Make sure that all documents are properly labeled with your name. 

  • Completed Online Application Form 

  • Letter of Intent. This should be limited to 1,000 words and address all of the following points: 

  • Your writing career thus far and where you feel you are in your creative and professional life.

  • Your career goals and how you will use the Residency to further those goals.

  • Briefly describe the play you will complete over the 10-month program. 

  • Why you feel ready for a rigorous residency such as this. 

  • Have you participated in a residency/fellowship before? If so, describe your experience.

  • A 10-page Work Sample that best represents you as a playwright

  • The full script from which you selected your 10-page work sample

  • Your playwriting resume (not a bio). Please include your website if you have one and one personal or professional reference, with the person’s title or institutional affiliation, phone number and email address. (Referrer must be someone familiar with you and your work.)


DEADLINE: April 1, 2024


The Perelman Performing Arts Center (PAC NYC) and Galvan Initiatives (Galvan) launched The Democracy Cycle, a new commissioning program designed to support new works that illuminate the promise, practice, imperfection, and opportunity of democracy. Proposals are requested for new performing arts works following that theme from artists working in theater, dance, music, opera, and multi-disciplinary performance. Over a five-year period, The Democracy Cycle will commission and develop 25 new performing arts works across the fields of theater, dance, music, opera, and multi-disciplinary performance. The commissioned works, to be selected over the course of three annual Rounds of Open Calls, the first opening on January 16, 2024, will explore themes relating to the nature, practice, and experience of democracy.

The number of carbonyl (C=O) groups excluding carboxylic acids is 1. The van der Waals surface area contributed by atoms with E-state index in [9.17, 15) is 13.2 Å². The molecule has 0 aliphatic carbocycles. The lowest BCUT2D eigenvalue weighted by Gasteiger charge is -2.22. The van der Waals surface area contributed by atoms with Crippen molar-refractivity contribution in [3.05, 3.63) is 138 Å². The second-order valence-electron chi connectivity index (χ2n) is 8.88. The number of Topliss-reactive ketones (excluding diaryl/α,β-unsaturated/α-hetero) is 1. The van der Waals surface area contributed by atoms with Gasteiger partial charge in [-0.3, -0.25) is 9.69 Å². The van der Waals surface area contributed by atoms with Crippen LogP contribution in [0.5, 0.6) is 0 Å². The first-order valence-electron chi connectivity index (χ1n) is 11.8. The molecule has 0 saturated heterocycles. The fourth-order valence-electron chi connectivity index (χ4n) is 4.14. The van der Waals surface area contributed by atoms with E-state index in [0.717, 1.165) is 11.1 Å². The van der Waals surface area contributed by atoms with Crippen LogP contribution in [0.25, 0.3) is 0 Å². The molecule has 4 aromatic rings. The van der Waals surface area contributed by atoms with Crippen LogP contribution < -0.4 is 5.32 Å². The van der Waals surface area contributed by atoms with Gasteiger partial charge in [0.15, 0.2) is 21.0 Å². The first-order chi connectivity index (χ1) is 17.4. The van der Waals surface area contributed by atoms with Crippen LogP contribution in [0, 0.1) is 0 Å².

The Cycle will provide a $30,000 commission to each awarded project. The Cycle will also provide an additional $30,000 towards each commissioned project’s development process (research, readings, workshops etc.). The commissions will be awarded across three annual Open Calls, beginning in January 2024. In the first Open Call, The Democracy Cycle will commission eight projects.